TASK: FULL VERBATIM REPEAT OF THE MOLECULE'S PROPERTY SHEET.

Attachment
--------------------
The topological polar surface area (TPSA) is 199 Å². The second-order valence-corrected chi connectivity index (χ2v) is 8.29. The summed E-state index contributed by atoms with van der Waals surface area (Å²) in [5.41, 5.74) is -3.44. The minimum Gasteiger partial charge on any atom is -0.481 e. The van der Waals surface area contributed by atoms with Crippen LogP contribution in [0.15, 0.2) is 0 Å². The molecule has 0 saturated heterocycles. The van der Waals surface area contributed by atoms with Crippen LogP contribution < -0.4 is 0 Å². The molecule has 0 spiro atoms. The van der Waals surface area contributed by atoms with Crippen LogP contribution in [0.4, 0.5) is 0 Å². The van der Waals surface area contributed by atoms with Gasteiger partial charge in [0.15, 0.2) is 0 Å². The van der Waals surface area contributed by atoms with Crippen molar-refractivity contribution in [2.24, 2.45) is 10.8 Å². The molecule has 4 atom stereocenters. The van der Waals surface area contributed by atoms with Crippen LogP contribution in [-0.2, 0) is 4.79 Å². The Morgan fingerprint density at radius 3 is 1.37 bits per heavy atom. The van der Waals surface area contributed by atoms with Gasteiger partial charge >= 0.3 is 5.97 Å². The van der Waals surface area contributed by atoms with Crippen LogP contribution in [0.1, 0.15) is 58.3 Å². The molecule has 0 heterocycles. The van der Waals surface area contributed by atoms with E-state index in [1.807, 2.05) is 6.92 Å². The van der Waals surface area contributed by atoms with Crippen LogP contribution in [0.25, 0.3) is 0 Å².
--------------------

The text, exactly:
The topological polar surface area (TPSA) is 199 Å². The second-order valence-corrected chi connectivity index (χ2v) is 8.29. The summed E-state index contributed by atoms with van der Waals surface area (Å²) in [5.41, 5.74) is -3.44. The minimum Gasteiger partial charge on any atom is -0.481 e. The van der Waals surface area contributed by atoms with Crippen LogP contribution in [0.15, 0.2) is 0 Å². The molecule has 0 saturated heterocycles. The van der Waals surface area contributed by atoms with Crippen LogP contribution < -0.4 is 0 Å². The molecule has 0 spiro atoms. The van der Waals surface area contributed by atoms with Crippen LogP contribution in [0.4, 0.5) is 0 Å². The van der Waals surface area contributed by atoms with Gasteiger partial charge in [0.15, 0.2) is 0 Å². The van der Waals surface area contributed by atoms with Crippen molar-refractivity contribution in [2.24, 2.45) is 10.8 Å². The molecule has 4 atom stereocenters. The van der Waals surface area contributed by atoms with Crippen LogP contribution in [-0.2, 0) is 4.79 Å². The Morgan fingerprint density at radius 3 is 1.37 bits per heavy atom. The van der Waals surface area contributed by atoms with Gasteiger partial charge >= 0.3 is 5.97 Å². The van der Waals surface area contributed by atoms with Crippen LogP contribution in [0.1, 0.15) is 58.3 Å². The molecule has 0 heterocycles. The van der Waals surface area contributed by atoms with E-state index in [1.807, 2.05) is 6.92 Å². The van der Waals surface area contributed by atoms with Crippen LogP contribution in [0.25, 0.3) is 0 Å².